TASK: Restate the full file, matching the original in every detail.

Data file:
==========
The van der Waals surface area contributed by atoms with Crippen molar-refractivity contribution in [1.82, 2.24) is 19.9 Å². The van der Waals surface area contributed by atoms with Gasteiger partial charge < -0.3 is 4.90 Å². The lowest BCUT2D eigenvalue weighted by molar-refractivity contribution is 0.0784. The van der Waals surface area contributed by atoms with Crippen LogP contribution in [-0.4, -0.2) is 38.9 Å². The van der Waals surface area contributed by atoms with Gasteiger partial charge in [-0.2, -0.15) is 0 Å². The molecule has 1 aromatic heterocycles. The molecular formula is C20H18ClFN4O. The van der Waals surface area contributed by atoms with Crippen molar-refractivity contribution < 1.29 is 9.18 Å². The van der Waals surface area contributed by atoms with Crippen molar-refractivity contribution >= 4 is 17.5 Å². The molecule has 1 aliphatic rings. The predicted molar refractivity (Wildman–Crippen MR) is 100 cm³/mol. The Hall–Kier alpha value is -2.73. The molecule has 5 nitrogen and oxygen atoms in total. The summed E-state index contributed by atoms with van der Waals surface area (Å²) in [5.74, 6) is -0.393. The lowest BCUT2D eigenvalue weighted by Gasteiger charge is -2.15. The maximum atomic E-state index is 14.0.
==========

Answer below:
The van der Waals surface area contributed by atoms with Crippen molar-refractivity contribution in [1.82, 2.24) is 19.9 Å². The van der Waals surface area contributed by atoms with Gasteiger partial charge < -0.3 is 4.90 Å². The lowest BCUT2D eigenvalue weighted by molar-refractivity contribution is 0.0784. The van der Waals surface area contributed by atoms with Crippen LogP contribution in [-0.4, -0.2) is 38.9 Å². The van der Waals surface area contributed by atoms with Gasteiger partial charge in [-0.2, -0.15) is 0 Å². The molecule has 1 aromatic heterocycles. The molecular formula is C20H18ClFN4O. The van der Waals surface area contributed by atoms with Crippen molar-refractivity contribution < 1.29 is 9.18 Å². The van der Waals surface area contributed by atoms with Crippen molar-refractivity contribution >= 4 is 17.5 Å². The molecule has 1 aliphatic rings. The predicted molar refractivity (Wildman–Crippen MR) is 100 cm³/mol. The Hall–Kier alpha value is -2.73. The molecule has 5 nitrogen and oxygen atoms in total. The summed E-state index contributed by atoms with van der Waals surface area (Å²) in [5.74, 6) is -0.393. The lowest BCUT2D eigenvalue weighted by Gasteiger charge is -2.15. The maximum atomic E-state index is 14.0.